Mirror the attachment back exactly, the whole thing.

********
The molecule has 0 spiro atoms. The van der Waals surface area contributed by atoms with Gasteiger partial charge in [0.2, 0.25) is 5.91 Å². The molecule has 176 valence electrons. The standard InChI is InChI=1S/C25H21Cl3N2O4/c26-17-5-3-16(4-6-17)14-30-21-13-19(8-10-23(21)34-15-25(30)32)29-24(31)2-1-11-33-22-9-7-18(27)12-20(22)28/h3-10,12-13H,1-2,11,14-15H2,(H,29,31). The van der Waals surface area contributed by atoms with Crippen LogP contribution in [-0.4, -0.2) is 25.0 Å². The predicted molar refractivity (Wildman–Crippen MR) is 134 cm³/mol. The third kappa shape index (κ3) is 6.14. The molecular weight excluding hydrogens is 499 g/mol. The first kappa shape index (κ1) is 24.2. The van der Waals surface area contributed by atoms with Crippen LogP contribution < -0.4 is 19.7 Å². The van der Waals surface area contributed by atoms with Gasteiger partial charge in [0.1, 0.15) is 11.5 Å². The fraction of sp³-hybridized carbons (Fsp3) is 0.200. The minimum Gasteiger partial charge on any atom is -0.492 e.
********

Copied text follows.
The molecule has 0 spiro atoms. The van der Waals surface area contributed by atoms with Gasteiger partial charge in [0.2, 0.25) is 5.91 Å². The molecule has 176 valence electrons. The standard InChI is InChI=1S/C25H21Cl3N2O4/c26-17-5-3-16(4-6-17)14-30-21-13-19(8-10-23(21)34-15-25(30)32)29-24(31)2-1-11-33-22-9-7-18(27)12-20(22)28/h3-10,12-13H,1-2,11,14-15H2,(H,29,31). The van der Waals surface area contributed by atoms with Crippen LogP contribution in [-0.4, -0.2) is 25.0 Å². The predicted molar refractivity (Wildman–Crippen MR) is 134 cm³/mol. The third kappa shape index (κ3) is 6.14. The molecular weight excluding hydrogens is 499 g/mol. The first kappa shape index (κ1) is 24.2. The van der Waals surface area contributed by atoms with Crippen LogP contribution < -0.4 is 19.7 Å². The van der Waals surface area contributed by atoms with Gasteiger partial charge in [0.1, 0.15) is 11.5 Å². The fraction of sp³-hybridized carbons (Fsp3) is 0.200. The minimum Gasteiger partial charge on any atom is -0.492 e.